Humans are obsessed with the things that make us different from other animals. And thus we are obsessed with trying to figure out what makes large brains.
Ideas for what drives selection for large brains include the idea that predators have bigger brains than prey, generalist feeders have bigger brains than specialist feeders, and that organisms living in complex social groups have bigger brains than those that do not. In this paper, author Michael Schillaci focuses on the latter possibility, and in particular, mating systems. The paper does a fairly complex set of comparisons, but I want to focus in on brain size, since I am a neurobiologist.
The approach is simple. Measure a bunch of brains, bodies, and testes, and see if there are any correlations between brain size and various other measures of social systems and mating. There are no experiments here, only analyses.
This sort of analysis can only be as good as the initial data, so it’s worth looking at where these are drawn from. The author did not collect any of his own data, but reanalyzed data compiled in a book chapter of about 31 primate species, including humans.
Of all the primate species, I think it’s fair to say that we understand humans better than any others. And the data for humans here say that the average mass for humans is... 40 kilograms? Less than 90 pounds for the average human?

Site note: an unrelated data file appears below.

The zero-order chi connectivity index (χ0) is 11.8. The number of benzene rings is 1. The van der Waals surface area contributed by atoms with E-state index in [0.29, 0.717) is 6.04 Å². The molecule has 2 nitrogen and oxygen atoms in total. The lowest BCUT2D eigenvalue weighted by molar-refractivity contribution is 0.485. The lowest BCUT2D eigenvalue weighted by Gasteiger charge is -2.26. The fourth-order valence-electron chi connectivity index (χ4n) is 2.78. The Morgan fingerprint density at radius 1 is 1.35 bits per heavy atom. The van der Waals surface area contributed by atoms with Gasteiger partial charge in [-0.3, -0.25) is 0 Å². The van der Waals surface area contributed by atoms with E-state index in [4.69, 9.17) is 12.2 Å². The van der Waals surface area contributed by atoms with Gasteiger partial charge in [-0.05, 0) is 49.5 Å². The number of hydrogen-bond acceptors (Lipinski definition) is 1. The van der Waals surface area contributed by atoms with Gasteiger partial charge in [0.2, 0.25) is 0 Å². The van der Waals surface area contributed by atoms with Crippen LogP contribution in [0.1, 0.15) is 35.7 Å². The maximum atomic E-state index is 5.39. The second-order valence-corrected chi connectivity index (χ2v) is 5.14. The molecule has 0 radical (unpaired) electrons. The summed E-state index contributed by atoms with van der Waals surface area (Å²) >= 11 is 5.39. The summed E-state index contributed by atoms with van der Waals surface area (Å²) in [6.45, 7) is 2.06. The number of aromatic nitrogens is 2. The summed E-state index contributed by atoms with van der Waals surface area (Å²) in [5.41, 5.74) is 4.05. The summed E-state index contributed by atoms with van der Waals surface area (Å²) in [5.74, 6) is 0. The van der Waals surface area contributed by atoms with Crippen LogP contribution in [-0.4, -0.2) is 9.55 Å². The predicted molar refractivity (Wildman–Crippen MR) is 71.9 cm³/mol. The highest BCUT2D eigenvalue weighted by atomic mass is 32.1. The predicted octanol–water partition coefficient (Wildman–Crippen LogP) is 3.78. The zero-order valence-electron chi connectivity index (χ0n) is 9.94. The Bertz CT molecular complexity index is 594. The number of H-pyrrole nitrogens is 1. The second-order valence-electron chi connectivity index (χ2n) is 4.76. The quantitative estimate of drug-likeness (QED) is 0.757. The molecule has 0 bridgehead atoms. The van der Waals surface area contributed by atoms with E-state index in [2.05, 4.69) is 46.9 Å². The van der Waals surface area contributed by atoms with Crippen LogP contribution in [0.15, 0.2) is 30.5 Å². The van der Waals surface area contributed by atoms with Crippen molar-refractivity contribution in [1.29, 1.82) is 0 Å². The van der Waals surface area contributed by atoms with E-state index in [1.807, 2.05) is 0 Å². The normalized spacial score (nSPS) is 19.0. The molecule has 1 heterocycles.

Similarly, the human mating system is listed as... monogamous? It seems to me that there is anthropological data for a very wide range of human mating systems (although the mode may well be monogamy).
When two of your data points for the best known species are... arguable... you burn a fair amount of credibility in the other data included in the analysis. Unfortunately, since these data are all published elsewhere, in a book chapter, if you can’t track down that original book chapter, you’re sort of stuck in terms of understanding the argument and logic behind those choices.
Schillaci finds a correlation that monogamous species tend to have larger brains. This is perhaps surprising, given that the hypothesis has usually been that large brains are positively correlated with complex social systems, and monogamy is usually viewed as a simpler social system.
From here, Schillaci advances an hypothesis: If you’re monogamous, you have a large brain to have extra-pair copulations. That is, to cheat on your partner. This is a modification of the “social complexity” hypothesis: the complexity is not in the number of individuals you partner with, but in deception necessary to find mating opportunities outside of monogamy.
This is an interesting idea, but it is way more speculative than the last sentence in the abstract suggests. For one thing, only four of the sampled species are monogamous (one of which, Aotus trivergatus, is pictured), even when humans are included. It seems to be a small sample from which to draw conclusions.
The good news is that testing this hypothesis is conceptually straightforward with DNA fingerprinting. You could measure the rate of extra-pair paternity of offspring. The species with the highest rates would be predicted to have larger brains, according to this hypothesis.
Schillaci, M. (2006). Sexual Selection and the Evolution of Brain Size in Primates PLoS ONE, 1 (1) DOI: 10.1371/journal.pone.0000062